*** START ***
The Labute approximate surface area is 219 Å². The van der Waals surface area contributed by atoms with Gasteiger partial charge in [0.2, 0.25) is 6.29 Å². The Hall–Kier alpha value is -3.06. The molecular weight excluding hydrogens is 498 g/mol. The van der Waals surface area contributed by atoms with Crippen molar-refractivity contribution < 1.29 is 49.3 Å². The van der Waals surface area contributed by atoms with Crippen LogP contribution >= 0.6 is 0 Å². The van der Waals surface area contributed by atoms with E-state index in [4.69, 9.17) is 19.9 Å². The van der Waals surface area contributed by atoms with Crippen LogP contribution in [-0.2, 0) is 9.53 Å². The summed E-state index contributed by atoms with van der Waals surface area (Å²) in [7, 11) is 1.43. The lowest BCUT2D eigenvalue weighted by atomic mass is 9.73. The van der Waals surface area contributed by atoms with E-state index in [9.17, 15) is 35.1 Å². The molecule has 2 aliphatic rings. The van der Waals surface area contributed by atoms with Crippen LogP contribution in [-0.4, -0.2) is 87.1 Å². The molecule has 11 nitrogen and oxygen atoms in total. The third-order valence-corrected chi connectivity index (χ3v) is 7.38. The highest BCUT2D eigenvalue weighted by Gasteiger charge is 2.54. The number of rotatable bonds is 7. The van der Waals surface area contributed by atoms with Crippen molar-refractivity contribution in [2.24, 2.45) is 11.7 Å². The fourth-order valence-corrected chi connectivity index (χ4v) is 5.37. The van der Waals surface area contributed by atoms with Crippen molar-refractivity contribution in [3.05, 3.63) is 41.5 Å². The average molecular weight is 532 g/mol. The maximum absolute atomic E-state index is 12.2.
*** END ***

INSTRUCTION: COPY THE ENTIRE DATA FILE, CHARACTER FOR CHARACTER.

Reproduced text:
The Labute approximate surface area is 219 Å². The van der Waals surface area contributed by atoms with Gasteiger partial charge in [0.2, 0.25) is 6.29 Å². The Hall–Kier alpha value is -3.06. The molecular weight excluding hydrogens is 498 g/mol. The van der Waals surface area contributed by atoms with Crippen molar-refractivity contribution < 1.29 is 49.3 Å². The van der Waals surface area contributed by atoms with Crippen LogP contribution >= 0.6 is 0 Å². The van der Waals surface area contributed by atoms with E-state index in [4.69, 9.17) is 19.9 Å². The van der Waals surface area contributed by atoms with Crippen LogP contribution in [-0.2, 0) is 9.53 Å². The summed E-state index contributed by atoms with van der Waals surface area (Å²) in [7, 11) is 1.43. The lowest BCUT2D eigenvalue weighted by atomic mass is 9.73. The van der Waals surface area contributed by atoms with E-state index in [9.17, 15) is 35.1 Å². The molecule has 2 aliphatic rings. The van der Waals surface area contributed by atoms with Crippen LogP contribution in [-0.4, -0.2) is 87.1 Å². The molecule has 11 nitrogen and oxygen atoms in total. The third-order valence-corrected chi connectivity index (χ3v) is 7.38. The highest BCUT2D eigenvalue weighted by Gasteiger charge is 2.54. The number of rotatable bonds is 7. The van der Waals surface area contributed by atoms with Crippen molar-refractivity contribution in [2.24, 2.45) is 11.7 Å². The fourth-order valence-corrected chi connectivity index (χ4v) is 5.37. The van der Waals surface area contributed by atoms with Crippen molar-refractivity contribution in [3.05, 3.63) is 41.5 Å². The average molecular weight is 532 g/mol. The maximum absolute atomic E-state index is 12.2.